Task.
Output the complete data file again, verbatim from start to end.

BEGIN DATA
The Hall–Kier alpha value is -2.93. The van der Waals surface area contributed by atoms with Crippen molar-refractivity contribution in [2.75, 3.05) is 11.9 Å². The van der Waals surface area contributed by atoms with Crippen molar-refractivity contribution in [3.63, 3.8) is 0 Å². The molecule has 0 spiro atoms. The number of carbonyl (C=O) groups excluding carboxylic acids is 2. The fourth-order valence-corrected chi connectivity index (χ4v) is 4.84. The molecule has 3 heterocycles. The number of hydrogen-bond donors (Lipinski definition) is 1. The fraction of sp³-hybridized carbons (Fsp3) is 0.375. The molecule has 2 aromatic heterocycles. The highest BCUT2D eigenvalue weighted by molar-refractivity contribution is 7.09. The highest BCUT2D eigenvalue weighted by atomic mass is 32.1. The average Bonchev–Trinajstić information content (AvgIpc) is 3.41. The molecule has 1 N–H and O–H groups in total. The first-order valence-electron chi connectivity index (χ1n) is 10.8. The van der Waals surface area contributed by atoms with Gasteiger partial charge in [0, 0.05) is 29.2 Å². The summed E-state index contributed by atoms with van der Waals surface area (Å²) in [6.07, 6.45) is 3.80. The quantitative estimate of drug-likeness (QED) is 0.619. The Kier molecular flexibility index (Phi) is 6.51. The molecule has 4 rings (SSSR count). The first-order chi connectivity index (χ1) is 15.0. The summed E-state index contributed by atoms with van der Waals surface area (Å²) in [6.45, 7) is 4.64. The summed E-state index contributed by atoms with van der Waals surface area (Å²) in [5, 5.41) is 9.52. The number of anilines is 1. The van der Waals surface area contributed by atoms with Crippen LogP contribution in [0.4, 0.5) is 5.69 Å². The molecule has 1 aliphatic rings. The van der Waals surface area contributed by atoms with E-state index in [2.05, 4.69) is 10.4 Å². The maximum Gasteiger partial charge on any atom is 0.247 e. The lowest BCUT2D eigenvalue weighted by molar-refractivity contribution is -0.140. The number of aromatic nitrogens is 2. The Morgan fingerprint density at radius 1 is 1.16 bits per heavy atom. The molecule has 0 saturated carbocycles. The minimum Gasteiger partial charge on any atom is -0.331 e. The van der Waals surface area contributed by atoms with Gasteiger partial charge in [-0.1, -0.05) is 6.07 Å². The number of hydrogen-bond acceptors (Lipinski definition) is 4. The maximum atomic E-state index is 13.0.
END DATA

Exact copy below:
The Hall–Kier alpha value is -2.93. The van der Waals surface area contributed by atoms with Crippen molar-refractivity contribution in [2.75, 3.05) is 11.9 Å². The van der Waals surface area contributed by atoms with Crippen molar-refractivity contribution in [3.63, 3.8) is 0 Å². The molecule has 0 spiro atoms. The number of carbonyl (C=O) groups excluding carboxylic acids is 2. The fourth-order valence-corrected chi connectivity index (χ4v) is 4.84. The molecule has 3 heterocycles. The number of hydrogen-bond donors (Lipinski definition) is 1. The fraction of sp³-hybridized carbons (Fsp3) is 0.375. The molecule has 2 aromatic heterocycles. The highest BCUT2D eigenvalue weighted by molar-refractivity contribution is 7.09. The highest BCUT2D eigenvalue weighted by atomic mass is 32.1. The average Bonchev–Trinajstić information content (AvgIpc) is 3.41. The molecule has 1 N–H and O–H groups in total. The first-order valence-electron chi connectivity index (χ1n) is 10.8. The van der Waals surface area contributed by atoms with Gasteiger partial charge in [0, 0.05) is 29.2 Å². The summed E-state index contributed by atoms with van der Waals surface area (Å²) in [6.07, 6.45) is 3.80. The quantitative estimate of drug-likeness (QED) is 0.619. The Kier molecular flexibility index (Phi) is 6.51. The molecule has 4 rings (SSSR count). The first-order chi connectivity index (χ1) is 15.0. The summed E-state index contributed by atoms with van der Waals surface area (Å²) in [6.45, 7) is 4.64. The summed E-state index contributed by atoms with van der Waals surface area (Å²) in [5, 5.41) is 9.52. The number of anilines is 1. The van der Waals surface area contributed by atoms with Crippen LogP contribution in [0.4, 0.5) is 5.69 Å². The molecule has 1 aliphatic rings. The van der Waals surface area contributed by atoms with E-state index in [2.05, 4.69) is 10.4 Å². The maximum Gasteiger partial charge on any atom is 0.247 e. The lowest BCUT2D eigenvalue weighted by molar-refractivity contribution is -0.140. The number of aromatic nitrogens is 2. The Morgan fingerprint density at radius 1 is 1.16 bits per heavy atom. The molecule has 0 saturated carbocycles. The minimum Gasteiger partial charge on any atom is -0.331 e. The van der Waals surface area contributed by atoms with Gasteiger partial charge in [-0.1, -0.05) is 6.07 Å². The number of hydrogen-bond acceptors (Lipinski definition) is 4. The maximum atomic E-state index is 13.0.